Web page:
We at U.S. 1, with a circulation area that spans a dozen municipalities in three counties, don’t normally concern ourselves with municipal elections. But we have been looking closely recently at Princeton, where the township and borough have recently consolidated in the hopes of making government more efficient.
The former borough, in particular, had been dominated in recent years by one political party. One question we have had is whether or not consolidation would bring with it a greater — and possibly more healthy — diversity of political opinion at the local government level. Two Princeton residents who have contributed opinion pieces to U.S. 1 in the past have recently weighed in with views on the November 5 election, which may shed some light on whether the two-party system can be revived in Princeton.
Democrat-controlled Council in Princeton touts representing all the people with openness, fairness, and dedication to true diversity. They constantly attack the Republicans as opposed to all this as the party of Princeton’s privileged elite. Contrary to their rhetoric, they seek to maintain total control and brook no opposition to their positions on public policy and programs even within their own party.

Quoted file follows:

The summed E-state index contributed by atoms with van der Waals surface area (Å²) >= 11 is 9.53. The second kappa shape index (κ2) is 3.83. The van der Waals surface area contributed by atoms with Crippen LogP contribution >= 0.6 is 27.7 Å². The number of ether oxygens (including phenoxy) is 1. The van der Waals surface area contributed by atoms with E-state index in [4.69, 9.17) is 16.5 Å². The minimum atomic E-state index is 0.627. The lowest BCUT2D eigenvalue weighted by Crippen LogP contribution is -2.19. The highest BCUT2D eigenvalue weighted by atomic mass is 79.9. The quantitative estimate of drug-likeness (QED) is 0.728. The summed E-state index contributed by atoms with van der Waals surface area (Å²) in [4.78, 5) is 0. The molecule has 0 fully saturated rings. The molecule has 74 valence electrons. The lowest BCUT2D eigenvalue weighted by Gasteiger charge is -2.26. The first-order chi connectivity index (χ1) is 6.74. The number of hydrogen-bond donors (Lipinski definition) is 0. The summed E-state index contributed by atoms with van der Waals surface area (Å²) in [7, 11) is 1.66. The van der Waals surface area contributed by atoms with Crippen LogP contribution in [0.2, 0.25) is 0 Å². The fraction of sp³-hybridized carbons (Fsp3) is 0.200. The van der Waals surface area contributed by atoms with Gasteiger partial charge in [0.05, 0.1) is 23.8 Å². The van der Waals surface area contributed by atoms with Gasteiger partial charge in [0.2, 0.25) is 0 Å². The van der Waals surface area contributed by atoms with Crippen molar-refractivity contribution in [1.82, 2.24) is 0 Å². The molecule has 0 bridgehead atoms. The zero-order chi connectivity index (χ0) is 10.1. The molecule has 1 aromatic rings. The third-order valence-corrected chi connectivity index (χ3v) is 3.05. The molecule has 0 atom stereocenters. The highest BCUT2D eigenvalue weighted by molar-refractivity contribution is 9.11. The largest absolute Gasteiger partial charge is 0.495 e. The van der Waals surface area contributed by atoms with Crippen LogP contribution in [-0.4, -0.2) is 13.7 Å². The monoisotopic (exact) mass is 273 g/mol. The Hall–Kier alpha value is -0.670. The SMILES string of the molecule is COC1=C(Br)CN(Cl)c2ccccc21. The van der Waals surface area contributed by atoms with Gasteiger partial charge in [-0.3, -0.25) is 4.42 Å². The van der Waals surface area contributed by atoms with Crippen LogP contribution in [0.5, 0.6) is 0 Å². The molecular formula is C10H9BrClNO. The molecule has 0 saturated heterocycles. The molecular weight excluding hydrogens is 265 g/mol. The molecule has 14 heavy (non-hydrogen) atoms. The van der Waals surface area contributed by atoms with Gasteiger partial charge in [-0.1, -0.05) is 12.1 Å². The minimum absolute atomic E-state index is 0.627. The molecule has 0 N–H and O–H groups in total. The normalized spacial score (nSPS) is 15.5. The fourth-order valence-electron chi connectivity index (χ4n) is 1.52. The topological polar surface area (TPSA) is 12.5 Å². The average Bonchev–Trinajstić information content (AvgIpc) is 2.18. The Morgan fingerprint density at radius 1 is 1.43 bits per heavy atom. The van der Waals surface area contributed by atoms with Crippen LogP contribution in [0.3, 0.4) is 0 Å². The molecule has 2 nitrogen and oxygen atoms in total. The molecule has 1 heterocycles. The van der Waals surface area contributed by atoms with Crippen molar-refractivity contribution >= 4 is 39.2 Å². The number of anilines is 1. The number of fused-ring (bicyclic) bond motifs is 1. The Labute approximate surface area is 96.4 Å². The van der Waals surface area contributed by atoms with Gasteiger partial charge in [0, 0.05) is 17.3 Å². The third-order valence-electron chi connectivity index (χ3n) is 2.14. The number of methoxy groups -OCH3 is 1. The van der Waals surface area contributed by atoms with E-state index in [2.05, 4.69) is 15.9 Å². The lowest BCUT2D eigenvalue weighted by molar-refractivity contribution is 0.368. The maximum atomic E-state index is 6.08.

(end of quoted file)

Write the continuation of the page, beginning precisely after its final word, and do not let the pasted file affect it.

Having worked somewhat with current members of Council within the Transition Task Force (TTF) committees, at the end of the day, response to proposals for real change were most often rejected as “that’s not the way we do things.” Or it’s beyond our TTF role, and we will consider that after consolidation.
Don’t vote for the same mindsets and the status quo.
For a real change in the way Princeton does its business, let’s have a modicum of diversity of opinion. Fausta Rodriguez Wertz will bring greater diversity and a more balanced perspective to Council. She is pragmatic and cost-conscious in approaches to solving Princeton’s taxes, spending and related out-of-control municipal debt issues.
Now that consolidation has passed it is time to expand beyond a monolithic one-party system and inject some fresh thinking into our new town government. This fall would be the perfect time to fill one of the two Princeton Council seats with a candidate who has fresh ideas and a broad-based background, namely, my good friend Fausta Rodriguez Wertz. She’s the best. She believes in a Big Tent, which encourages expanded participation in the democratic process, transparency in all aspects of government, and rigorous fiscal responsibility.
Republicans and Independents are concerned about the same issues as everyone else, such as public safety, schools, property taxes, and the general prosperity of our now united town. It is time to have an open mind and vote for the candidate best qualified for the job — Fausta Rodriguez Wertz.